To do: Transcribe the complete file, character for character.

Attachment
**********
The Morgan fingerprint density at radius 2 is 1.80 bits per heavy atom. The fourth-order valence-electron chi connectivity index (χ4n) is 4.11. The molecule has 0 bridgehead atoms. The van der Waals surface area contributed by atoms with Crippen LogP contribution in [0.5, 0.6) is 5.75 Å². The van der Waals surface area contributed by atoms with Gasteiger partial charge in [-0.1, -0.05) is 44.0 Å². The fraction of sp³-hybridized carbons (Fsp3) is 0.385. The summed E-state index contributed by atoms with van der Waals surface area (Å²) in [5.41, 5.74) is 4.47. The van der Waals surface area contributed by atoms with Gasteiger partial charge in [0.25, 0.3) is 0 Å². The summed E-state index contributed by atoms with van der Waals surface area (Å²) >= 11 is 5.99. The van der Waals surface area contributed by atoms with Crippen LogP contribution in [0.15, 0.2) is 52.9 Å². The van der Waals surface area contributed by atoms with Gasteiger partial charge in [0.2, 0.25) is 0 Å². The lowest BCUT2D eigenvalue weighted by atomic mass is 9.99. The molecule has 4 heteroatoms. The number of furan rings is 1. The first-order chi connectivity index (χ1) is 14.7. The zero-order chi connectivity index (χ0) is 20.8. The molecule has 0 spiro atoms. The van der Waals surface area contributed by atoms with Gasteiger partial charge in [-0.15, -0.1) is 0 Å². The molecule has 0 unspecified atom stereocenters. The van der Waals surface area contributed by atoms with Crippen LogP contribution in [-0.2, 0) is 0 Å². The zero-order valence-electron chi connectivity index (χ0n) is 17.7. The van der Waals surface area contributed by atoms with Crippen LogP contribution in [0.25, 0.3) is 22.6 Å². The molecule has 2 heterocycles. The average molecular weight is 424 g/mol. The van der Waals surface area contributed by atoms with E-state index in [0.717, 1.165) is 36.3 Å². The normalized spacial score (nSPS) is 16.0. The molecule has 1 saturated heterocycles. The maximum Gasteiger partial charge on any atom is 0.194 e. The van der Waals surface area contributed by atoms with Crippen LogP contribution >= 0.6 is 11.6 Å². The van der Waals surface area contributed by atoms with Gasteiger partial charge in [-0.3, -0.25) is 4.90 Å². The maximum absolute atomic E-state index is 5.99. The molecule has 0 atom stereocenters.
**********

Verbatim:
The Morgan fingerprint density at radius 2 is 1.80 bits per heavy atom. The fourth-order valence-electron chi connectivity index (χ4n) is 4.11. The molecule has 0 bridgehead atoms. The van der Waals surface area contributed by atoms with Crippen LogP contribution in [0.5, 0.6) is 5.75 Å². The van der Waals surface area contributed by atoms with Gasteiger partial charge in [-0.1, -0.05) is 44.0 Å². The fraction of sp³-hybridized carbons (Fsp3) is 0.385. The summed E-state index contributed by atoms with van der Waals surface area (Å²) in [5.41, 5.74) is 4.47. The van der Waals surface area contributed by atoms with Gasteiger partial charge in [0.25, 0.3) is 0 Å². The summed E-state index contributed by atoms with van der Waals surface area (Å²) >= 11 is 5.99. The van der Waals surface area contributed by atoms with Crippen LogP contribution in [0.15, 0.2) is 52.9 Å². The van der Waals surface area contributed by atoms with Gasteiger partial charge in [0.2, 0.25) is 0 Å². The lowest BCUT2D eigenvalue weighted by atomic mass is 9.99. The molecule has 4 heteroatoms. The number of furan rings is 1. The first-order chi connectivity index (χ1) is 14.7. The zero-order chi connectivity index (χ0) is 20.8. The molecule has 0 spiro atoms. The van der Waals surface area contributed by atoms with Gasteiger partial charge in [-0.15, -0.1) is 0 Å². The molecule has 0 unspecified atom stereocenters. The van der Waals surface area contributed by atoms with Crippen LogP contribution in [-0.2, 0) is 0 Å². The zero-order valence-electron chi connectivity index (χ0n) is 17.7. The van der Waals surface area contributed by atoms with Crippen LogP contribution in [0.25, 0.3) is 22.6 Å². The molecule has 2 heterocycles. The average molecular weight is 424 g/mol. The van der Waals surface area contributed by atoms with E-state index in [0.717, 1.165) is 36.3 Å². The normalized spacial score (nSPS) is 16.0. The molecule has 1 saturated heterocycles. The maximum Gasteiger partial charge on any atom is 0.194 e. The van der Waals surface area contributed by atoms with Crippen LogP contribution >= 0.6 is 11.6 Å². The van der Waals surface area contributed by atoms with Gasteiger partial charge in [-0.3, -0.25) is 4.90 Å². The maximum absolute atomic E-state index is 5.99. The molecule has 0 atom stereocenters.